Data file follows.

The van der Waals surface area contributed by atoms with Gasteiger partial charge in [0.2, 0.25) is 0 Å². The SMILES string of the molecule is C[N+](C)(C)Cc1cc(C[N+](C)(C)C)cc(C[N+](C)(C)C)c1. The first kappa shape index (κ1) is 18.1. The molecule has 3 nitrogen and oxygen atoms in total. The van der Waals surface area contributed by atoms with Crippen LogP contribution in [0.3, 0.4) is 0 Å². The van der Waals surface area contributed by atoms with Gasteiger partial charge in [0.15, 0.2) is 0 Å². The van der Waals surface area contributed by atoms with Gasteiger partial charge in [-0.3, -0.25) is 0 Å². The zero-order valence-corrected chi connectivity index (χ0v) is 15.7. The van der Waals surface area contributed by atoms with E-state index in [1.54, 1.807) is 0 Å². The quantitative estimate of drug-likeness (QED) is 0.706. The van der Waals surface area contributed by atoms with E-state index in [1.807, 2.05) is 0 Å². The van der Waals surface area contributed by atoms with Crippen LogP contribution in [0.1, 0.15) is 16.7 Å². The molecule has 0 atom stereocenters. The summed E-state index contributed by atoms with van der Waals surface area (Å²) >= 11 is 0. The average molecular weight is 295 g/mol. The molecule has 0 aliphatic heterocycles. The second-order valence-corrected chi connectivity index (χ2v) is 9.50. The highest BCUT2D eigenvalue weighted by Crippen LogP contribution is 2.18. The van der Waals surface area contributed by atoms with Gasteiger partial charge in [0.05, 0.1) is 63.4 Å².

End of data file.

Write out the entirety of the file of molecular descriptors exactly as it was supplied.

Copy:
The van der Waals surface area contributed by atoms with Gasteiger partial charge in [0.2, 0.25) is 0 Å². The SMILES string of the molecule is C[N+](C)(C)Cc1cc(C[N+](C)(C)C)cc(C[N+](C)(C)C)c1. The first kappa shape index (κ1) is 18.1. The molecule has 3 nitrogen and oxygen atoms in total. The van der Waals surface area contributed by atoms with Crippen LogP contribution in [0.3, 0.4) is 0 Å². The van der Waals surface area contributed by atoms with Gasteiger partial charge in [0.15, 0.2) is 0 Å². The van der Waals surface area contributed by atoms with Gasteiger partial charge in [-0.3, -0.25) is 0 Å². The zero-order valence-corrected chi connectivity index (χ0v) is 15.7. The van der Waals surface area contributed by atoms with E-state index in [1.54, 1.807) is 0 Å². The quantitative estimate of drug-likeness (QED) is 0.706. The van der Waals surface area contributed by atoms with E-state index in [1.807, 2.05) is 0 Å². The van der Waals surface area contributed by atoms with Crippen LogP contribution in [0.1, 0.15) is 16.7 Å². The molecule has 0 atom stereocenters. The summed E-state index contributed by atoms with van der Waals surface area (Å²) >= 11 is 0. The average molecular weight is 295 g/mol. The molecule has 0 aliphatic heterocycles. The second-order valence-corrected chi connectivity index (χ2v) is 9.50. The highest BCUT2D eigenvalue weighted by Crippen LogP contribution is 2.18. The van der Waals surface area contributed by atoms with Gasteiger partial charge in [0.05, 0.1) is 63.4 Å².